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Population dynamics and ecology of the spinner (Stenella longirostris) and bottlenose (Tursiops aduncus) dolphins of Mauritius

Webster, Imogen (2012) Population dynamics and ecology of the spinner (Stenella longirostris) and bottlenose (Tursiops aduncus) dolphins of Mauritius. PhD thesis, Murdoch University.

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No detailed study has ever been conducted on the spinner (Stenella longirostris) and Indo-Pacific bottlenose dolphins (Tursiops aduncus) that inhabit the waters around Mauritius. The general lack of knowledge regarding local cetaceans and concerns regarding the potential impacts of numerous anthropogenic activities in the area, in particular the dolphin watching, prompted this study. The extensive development seen along the west coast over the last two decades and the rapid growth of the dolphin watching activity since 2000 are cause for concern for the sustainability of these populations. Photo-identification data were collected between April 2008 and June 2010 along a 30km length of coast on the south west of the island where a dolphin watching industry is concentrated. Data were used to obtain the first estimates of abundance, site fidelity and residency patterns for these species, along with social structure and genetic information. Collectively these are to be used to make recommendations for conservation and management which are needed urgently to limit impacts of the high levels of human activity along this area of coast.

Bottlenose dolphins were encountered at a rate of 0.53 groups h-1 (0.07 s.e.) and sightings occurred in mean conditions of 13.3m (0.8 s.e.) water clarity, 26.1°C (0.3 s.e.) sea surface temperature (SST) and 20.6 meters depth (1.6 s.e.). Thirty five bottlenose dolphins were identified as distinctively marked individuals (DMI). Three newborn bottlenose dolphins were recorded during the study and the overall percentage of calves in the population was calculated at 20%. Population estimates found that less than 100 individuals used this area of coast. Sightings of bottlenose dolphins occurred along the entire 30km length of coast included in the study and displayed high levels of site fidelity as indicated by high long-term re-sighting frequencies. Comparisons of site use found that the highest sighting rates were observed at Morne in the south while the lowest was in Black River Bay. The 50% kernel contours covered the area between Tamarin Bay and Black River Bay and also Morne, occupying an area of 20.0km2 while the home range covered 69.5km2.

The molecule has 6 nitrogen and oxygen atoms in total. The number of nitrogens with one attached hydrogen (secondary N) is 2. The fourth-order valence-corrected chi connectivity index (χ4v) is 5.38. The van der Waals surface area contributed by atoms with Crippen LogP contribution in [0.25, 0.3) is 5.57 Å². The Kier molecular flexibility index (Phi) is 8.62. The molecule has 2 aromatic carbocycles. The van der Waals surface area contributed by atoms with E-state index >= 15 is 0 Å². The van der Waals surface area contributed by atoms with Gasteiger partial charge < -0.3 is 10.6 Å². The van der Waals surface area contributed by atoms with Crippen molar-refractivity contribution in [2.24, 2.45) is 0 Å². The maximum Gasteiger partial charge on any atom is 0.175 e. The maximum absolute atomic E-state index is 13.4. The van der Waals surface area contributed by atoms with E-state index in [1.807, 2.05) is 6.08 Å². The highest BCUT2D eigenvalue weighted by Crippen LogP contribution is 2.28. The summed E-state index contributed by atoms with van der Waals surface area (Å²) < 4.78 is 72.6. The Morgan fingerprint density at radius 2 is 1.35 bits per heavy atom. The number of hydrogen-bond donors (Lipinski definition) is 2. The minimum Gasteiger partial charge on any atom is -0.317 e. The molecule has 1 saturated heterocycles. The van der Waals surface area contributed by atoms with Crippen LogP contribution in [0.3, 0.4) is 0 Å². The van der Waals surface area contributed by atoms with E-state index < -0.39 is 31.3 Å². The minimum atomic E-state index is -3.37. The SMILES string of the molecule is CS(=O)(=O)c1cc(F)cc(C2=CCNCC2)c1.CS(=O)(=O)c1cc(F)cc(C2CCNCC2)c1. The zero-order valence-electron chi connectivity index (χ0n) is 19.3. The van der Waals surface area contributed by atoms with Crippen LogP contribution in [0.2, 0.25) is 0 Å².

Average group size for bottlenose dolphins was 5.5 (0.3 s.e.) but a significant reduction in average group size was observed during the second year of the study (t-test, p<0.01). The mean group size was significantly larger at Morne compared to the other sites (Welch test: F=5.29, df=31.65, p<<0.01). Investigation of social structure revealed low mean levels of association 0.14 (0.05 s.e.) but some degree of preferred associations was found between identified individuals. Temporal analysis of associations resulted in the population being described as having two levels of casual acquaintances. This model suggested that 9% of identified individuals were casual acquaintances staying together for a few days, while 5% of associations lasted at least the length of the study period. Analysis looking for community division within the population determined that all animals seen regularly were part of a single community. The bottlenose dolphins had low levels of genetic diversity (He: 34%) and displayed high levels of relatededness from shared mtDNA, though these results were based on a small number of samples. There was no evidence of a recent bottleneck but the bottlenose dolphins displayed a mode-shift indicating a loss of rare alleles.